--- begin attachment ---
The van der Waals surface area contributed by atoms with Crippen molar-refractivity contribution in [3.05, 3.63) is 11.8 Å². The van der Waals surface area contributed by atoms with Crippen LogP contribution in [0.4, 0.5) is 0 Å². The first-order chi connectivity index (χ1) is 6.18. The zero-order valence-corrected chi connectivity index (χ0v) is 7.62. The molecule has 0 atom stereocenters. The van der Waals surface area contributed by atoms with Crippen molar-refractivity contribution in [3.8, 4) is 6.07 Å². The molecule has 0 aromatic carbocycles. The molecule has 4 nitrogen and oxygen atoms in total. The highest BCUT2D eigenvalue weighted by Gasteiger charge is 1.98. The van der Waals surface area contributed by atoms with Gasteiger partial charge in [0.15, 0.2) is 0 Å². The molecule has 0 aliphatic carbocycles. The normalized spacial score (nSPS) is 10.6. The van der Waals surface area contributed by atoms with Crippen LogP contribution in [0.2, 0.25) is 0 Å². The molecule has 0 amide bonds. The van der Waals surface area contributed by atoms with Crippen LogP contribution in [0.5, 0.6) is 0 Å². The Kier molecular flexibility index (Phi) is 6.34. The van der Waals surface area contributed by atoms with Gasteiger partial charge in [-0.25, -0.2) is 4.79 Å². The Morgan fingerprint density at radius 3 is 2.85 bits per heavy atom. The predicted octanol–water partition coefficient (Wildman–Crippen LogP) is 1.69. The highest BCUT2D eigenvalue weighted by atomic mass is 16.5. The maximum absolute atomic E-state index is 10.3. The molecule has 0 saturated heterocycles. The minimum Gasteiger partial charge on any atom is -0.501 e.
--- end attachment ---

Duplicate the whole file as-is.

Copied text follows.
The van der Waals surface area contributed by atoms with Crippen molar-refractivity contribution in [3.05, 3.63) is 11.8 Å². The van der Waals surface area contributed by atoms with Crippen LogP contribution in [0.4, 0.5) is 0 Å². The first-order chi connectivity index (χ1) is 6.18. The zero-order valence-corrected chi connectivity index (χ0v) is 7.62. The molecule has 0 atom stereocenters. The van der Waals surface area contributed by atoms with Crippen molar-refractivity contribution in [3.8, 4) is 6.07 Å². The molecule has 0 aromatic carbocycles. The molecule has 4 nitrogen and oxygen atoms in total. The highest BCUT2D eigenvalue weighted by Gasteiger charge is 1.98. The van der Waals surface area contributed by atoms with Gasteiger partial charge in [0.15, 0.2) is 0 Å². The molecule has 0 aliphatic carbocycles. The normalized spacial score (nSPS) is 10.6. The van der Waals surface area contributed by atoms with Crippen LogP contribution in [0.2, 0.25) is 0 Å². The molecule has 0 amide bonds. The van der Waals surface area contributed by atoms with Crippen LogP contribution in [0.5, 0.6) is 0 Å². The Kier molecular flexibility index (Phi) is 6.34. The van der Waals surface area contributed by atoms with Gasteiger partial charge in [-0.25, -0.2) is 4.79 Å². The Morgan fingerprint density at radius 3 is 2.85 bits per heavy atom. The predicted octanol–water partition coefficient (Wildman–Crippen LogP) is 1.69. The highest BCUT2D eigenvalue weighted by atomic mass is 16.5. The maximum absolute atomic E-state index is 10.3. The molecule has 0 saturated heterocycles. The minimum Gasteiger partial charge on any atom is -0.501 e.